Typical, isn’t it, that Steven Gerrard and Frank Lampard took their first managerial roles at the same time: they never could square the idea that one should go forward while the other stays behind.
Both men had dabbled in both punditry and worked with their old sides’ under-18s squad before taking their first steps into senior management this summer, and you could not have blamed either man for following the lead of their contemporaries by settling into those roles into their middle age.
But contrary to the wailing about a paucity of Premier League opportunities that has become so common among decorated players of their generation, both Lampard and Gerrard turned their sights elsewhere.
At the risk of coming over all Proper Football Man, the strange thing is that for once (or, rather, for twice), hiring a big-name ex-pro actually makes sense for both club and player: despite their moves a couple of hundred miles north of their old stomping grounds, both of the former England midfielders ought to feel entirely at home.
Lampard has joined an ambitious club that changes managers more often than it changes its home kit. Over the past five years, Derby have given a spin to Nigel Clough, Steve McClaren, Paul Clement, Nigel Pearson, McClaren again, and perennial Championship midland club manager Gary Rowett, plus caretaker spells for Darren Wassall and Chris Powell.
All of them may be English, but they each came with very different profiles: the son of a club legend; a former England manager who had won the league abroad; a former assistant at Chelsea, Real Madrid and Bayern Munich; a man who set up Leicester City for their ludicrous title triumph; a highly-touted up-and-comer who had impressed in the lower leagues.
Yet despite their diverse experiences, none of them had succeeded in taking Derby past a play-off finish at best: they have finished all of the last five seasons somewhere between third and ninth, always threatening but never good enough for actual promotion.
Remarkably, Derby County has never had a non-British manager. If they are committed to keeping that going for whatever reason, then the one type of manager they had not yet tried was the genuine recent superstar player. Why not give Lampard a go as they continue to try and break the glass ceiling that doubles as the Premier League’s floor?
Gerrard, meanwhile, has taken charge of a famous old institution with a huge and passionate fanbase desperate to return to the glories of bygone decades. Like Derby, Rangers had tried various different approaches to little avail as they have struggled to re-establish themselves as genuine contenders to break Celtic’s seven-year monopoly on the title.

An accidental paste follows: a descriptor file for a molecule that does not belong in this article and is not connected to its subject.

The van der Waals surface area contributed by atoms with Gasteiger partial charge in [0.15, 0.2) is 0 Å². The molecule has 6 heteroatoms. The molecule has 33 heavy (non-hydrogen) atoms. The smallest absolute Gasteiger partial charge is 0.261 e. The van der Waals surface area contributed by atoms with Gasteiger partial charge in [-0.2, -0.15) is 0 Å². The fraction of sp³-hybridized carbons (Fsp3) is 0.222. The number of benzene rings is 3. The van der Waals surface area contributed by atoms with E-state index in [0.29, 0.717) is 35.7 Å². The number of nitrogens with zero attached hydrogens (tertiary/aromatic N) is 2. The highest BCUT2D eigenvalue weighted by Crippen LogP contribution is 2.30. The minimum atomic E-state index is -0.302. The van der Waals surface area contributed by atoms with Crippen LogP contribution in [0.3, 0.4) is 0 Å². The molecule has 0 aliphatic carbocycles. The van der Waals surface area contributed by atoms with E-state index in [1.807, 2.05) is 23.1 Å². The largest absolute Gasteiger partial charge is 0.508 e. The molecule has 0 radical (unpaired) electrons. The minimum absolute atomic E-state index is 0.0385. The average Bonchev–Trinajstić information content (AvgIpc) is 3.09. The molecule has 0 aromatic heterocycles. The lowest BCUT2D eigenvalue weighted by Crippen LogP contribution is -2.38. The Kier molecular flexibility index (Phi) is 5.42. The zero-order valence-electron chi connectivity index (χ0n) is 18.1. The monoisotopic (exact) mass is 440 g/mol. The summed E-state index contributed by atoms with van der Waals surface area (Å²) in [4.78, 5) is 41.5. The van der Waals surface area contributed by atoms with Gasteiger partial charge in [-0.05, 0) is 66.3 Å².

Gerrard ticked more boxes than an arachnologist moving his blood-sucking subjects to a new lab. Since their financially enforced relegation to the fourth tier in 2012, Rangers and their fans have been desperate for a bit of the old glamour and shine to come back their way.
Just as the dowdy but competent Roy Hodgson was a poor fit for Liverpool during Gerrard’s time as a player, so too was Mark Warburton – Rangers’ first English manager, and their longest-serving since 2014 – the wrong person in Glasgow. His successor, Pedro Caixinha, completely failed to convince, and while Graeme Murty was a steady hand, players were hardly likely to flock to Scotland to play under him.
I’m sure plenty of Rangers fans will get in touch to assert otherwise, but the overwhelming sense is that Gerrard’s appointment has been hugely popular. My Glaswegian father-in-law has a picture of Gerrard as his Facebook profile picture, and barely a day goes by without a tabloid running a ‘Steven Gerrard has done/said [basic thing] and fans LOVE it’ headline.
— VidmarFF (@VidmarFF) June 24, 2018
Results have been solid but not spectacular so far for Gerrard, but he is particularly beloved for the way he treats Rangers as if they are a big club, regardless of what their squad list or recent league history might say to the contrary.
We love to mock that kind of delusion in rival fans, but look at the reaction fans gave Brendan Rodgers at Liverpool when he rested players for a Champions League group stage game against Real Madrid in 2014, or that David Moyes received for constantly talking down Manchester United’s chances during his doomed season at Old Trafford. A big club needs a big, brash, shiny manager to match, and for Rangers, Gerrard is the very shiniest they could realistically hope to attract.
Likewise, Lampard’s result have been par for the Derby course – they currently sit sixth – but he was hailed by fans after his profile allowed Derby to attract exciting young loanees Harry Wilson and Mason Mount from Liverpool and Chelsea respectively. 19-year-old Mount, in particular, looks like a real coup for Derby, scoring four goals from midfield in seven games. Insert your own tedious comparison here.
There is far, far too much time left in each man’s long debut season to draw any meaningful conclusions about their ability as managers, but their brief tenures so far suggest that there is room and opportunity for intelligent, hard-working ex-players to establish themselves at a decent level (if you happen to be white, at least). And, to the PFMs’ credit, there is more than a germ of sense in the idea that a big name brings certain things that a less-recognisable name cannot.
Now comes the hard part.